Naxos to Folegandros / 45 miles
Folegandros to Sikinos / 18 miles
Sikinos to Ios / 20 miles
Ios to Santorini / 39 miles
Santorini to Astypalea / 60 miles
Astypalea to Kos / 62 miles
Kos to Kalymnos / 14 miles
Kalymnos to Nissyros / 41 miles
Nissyros to Symi / 50 miles

349 miles, 22 days. I’m exhausted.

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So begins my month in Greece.

I’m currently en route to Atlanta for a connecting flight to Athens, at which point I’ll have one night in the shadow of the Acropolis before starting out for Naxos to meet a sailboat. I’ll be at sea for 22 days, cruising the Cyclades on a 50’ Beneteau Oceanis followed by 6 idle days in the small town of Kastro (pop. 100) on the island of Sifnos.

Things I intend to do while there:
Learn to hunt octopus
Buy a pair of handmade sandals
Improve my navigation skills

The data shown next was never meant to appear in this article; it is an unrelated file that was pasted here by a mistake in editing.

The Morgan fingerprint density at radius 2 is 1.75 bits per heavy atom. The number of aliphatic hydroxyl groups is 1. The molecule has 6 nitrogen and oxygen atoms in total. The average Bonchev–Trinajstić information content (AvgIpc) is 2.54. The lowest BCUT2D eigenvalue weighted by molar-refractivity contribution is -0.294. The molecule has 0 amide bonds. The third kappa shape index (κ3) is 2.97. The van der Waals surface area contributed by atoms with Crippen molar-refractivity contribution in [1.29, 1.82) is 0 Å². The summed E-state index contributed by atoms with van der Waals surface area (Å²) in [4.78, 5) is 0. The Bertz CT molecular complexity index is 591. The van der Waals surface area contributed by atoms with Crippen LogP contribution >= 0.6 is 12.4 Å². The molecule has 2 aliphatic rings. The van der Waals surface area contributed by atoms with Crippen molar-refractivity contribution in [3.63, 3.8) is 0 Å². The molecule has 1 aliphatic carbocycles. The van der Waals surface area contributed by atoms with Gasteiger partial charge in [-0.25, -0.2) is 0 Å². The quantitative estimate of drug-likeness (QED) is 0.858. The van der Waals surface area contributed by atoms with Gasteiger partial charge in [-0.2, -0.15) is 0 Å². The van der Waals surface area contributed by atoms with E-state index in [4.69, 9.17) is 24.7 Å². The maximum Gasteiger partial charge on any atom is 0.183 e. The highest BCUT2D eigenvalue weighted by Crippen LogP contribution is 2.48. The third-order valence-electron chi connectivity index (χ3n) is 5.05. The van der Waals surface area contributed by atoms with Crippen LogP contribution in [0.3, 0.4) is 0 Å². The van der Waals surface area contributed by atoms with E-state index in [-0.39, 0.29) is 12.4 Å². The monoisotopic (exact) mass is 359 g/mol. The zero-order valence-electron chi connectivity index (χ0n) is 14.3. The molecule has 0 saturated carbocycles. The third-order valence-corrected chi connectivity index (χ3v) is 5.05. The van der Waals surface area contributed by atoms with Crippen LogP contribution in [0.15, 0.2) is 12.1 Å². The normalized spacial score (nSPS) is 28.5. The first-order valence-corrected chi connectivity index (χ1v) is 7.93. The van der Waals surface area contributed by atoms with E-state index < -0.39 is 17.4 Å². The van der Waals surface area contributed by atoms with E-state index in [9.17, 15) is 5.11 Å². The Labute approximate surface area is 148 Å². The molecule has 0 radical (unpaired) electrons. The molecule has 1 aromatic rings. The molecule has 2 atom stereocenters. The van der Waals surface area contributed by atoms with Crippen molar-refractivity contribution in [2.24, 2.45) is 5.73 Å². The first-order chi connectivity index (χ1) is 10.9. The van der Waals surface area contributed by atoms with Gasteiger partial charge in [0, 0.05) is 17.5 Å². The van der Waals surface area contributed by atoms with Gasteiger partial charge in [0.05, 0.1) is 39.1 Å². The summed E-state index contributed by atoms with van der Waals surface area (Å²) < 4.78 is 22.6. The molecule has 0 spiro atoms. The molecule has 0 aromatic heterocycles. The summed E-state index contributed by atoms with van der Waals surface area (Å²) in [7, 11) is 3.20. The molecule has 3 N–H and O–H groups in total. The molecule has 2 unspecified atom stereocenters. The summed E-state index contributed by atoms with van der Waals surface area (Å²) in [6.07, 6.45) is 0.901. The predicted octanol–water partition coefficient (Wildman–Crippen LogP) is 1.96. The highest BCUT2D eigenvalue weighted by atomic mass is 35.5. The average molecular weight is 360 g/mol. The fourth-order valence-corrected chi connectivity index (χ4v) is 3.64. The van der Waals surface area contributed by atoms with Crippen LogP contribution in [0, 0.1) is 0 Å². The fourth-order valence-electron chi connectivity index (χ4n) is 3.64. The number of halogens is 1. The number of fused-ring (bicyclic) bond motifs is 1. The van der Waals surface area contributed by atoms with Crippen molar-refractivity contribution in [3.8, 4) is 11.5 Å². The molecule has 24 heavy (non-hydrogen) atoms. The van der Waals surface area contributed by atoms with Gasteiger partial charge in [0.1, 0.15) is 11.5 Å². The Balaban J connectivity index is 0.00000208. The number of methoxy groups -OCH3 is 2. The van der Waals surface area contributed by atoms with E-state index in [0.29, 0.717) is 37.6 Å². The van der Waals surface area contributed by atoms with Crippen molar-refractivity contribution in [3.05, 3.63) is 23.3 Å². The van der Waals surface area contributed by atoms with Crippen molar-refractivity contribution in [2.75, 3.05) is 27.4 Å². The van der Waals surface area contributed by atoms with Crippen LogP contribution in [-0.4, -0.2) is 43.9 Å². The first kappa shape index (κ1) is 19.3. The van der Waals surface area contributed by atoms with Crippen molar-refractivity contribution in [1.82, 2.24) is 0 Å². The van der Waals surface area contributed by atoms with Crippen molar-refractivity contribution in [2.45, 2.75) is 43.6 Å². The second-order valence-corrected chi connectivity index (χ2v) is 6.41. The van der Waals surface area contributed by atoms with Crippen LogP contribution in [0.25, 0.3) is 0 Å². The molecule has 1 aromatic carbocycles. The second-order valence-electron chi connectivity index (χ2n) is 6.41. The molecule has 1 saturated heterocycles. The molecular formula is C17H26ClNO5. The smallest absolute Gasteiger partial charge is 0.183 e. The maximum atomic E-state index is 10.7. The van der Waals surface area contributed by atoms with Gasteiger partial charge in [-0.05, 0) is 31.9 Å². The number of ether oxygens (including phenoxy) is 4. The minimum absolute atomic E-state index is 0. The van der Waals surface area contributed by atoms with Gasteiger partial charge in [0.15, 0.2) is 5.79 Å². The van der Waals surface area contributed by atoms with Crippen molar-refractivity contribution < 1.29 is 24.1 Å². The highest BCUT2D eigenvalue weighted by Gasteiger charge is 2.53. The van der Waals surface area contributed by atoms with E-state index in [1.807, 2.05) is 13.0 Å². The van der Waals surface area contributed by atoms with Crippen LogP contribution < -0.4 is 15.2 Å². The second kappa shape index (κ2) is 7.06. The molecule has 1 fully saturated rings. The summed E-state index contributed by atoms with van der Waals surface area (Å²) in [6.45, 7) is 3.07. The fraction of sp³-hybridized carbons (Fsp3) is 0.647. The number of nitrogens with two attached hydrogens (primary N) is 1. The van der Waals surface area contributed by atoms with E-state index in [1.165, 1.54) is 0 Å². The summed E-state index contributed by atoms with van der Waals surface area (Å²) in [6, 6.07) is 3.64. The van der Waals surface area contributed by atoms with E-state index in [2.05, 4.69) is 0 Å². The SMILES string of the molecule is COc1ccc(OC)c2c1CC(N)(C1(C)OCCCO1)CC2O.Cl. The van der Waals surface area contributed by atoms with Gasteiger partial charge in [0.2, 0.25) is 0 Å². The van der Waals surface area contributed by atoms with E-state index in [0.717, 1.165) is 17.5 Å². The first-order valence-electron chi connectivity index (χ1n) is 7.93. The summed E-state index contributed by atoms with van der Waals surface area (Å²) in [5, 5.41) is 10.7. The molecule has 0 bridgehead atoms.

Celebrate Ciaran’s birthday
Engage in some broader thinking about my purpose
Eat pastitsada
Try kitron on Naxos
Visit Poseidon’s temple at Sounion
Swim alone at sunset

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Ocean and Clouds by Tricia McKellar

On the San Francisco Bay: 183 nm

On the California Coast: 48 nm

On the N. Atlantic/Caribbean Sea: 149nm

Grand total for 2009: 380 nm

Many thanks to John Yelda of Sailing San Francisco for his advice and guidance along the way. For those interested, John offers sailing charters and

sailing lessons in the San Francisco Bay Area, California.

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Appalling year for travel, but exceptional due to the wedding. We’ve more than made up for it with a trip to Japan in January and a planned escapade to the Middle East this May.

*denotes multiple visits.

Lake Tahoe, California and Nevada*
Arcata, California
Mendocino, Calfornia
San Juan, Puerto Rico
Kingstown, Saint Vincent
Balliceaux, the Grenadines
Mustique, the Grenadines
Petit St. Vincent, the Grenadines
Union Island, the Grenadines
Mayreau, the Grenadines
Bequia, the Grenadines
Las Vegas, Nevada
Capay, California
Treasure Island, California*
Washington, DC

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1. Learn how to crochet
2. Take a year off to go sailing
3. Make a stellar osso bucco
4. Build an ofuro in my bathroom
5. Speak Japanese well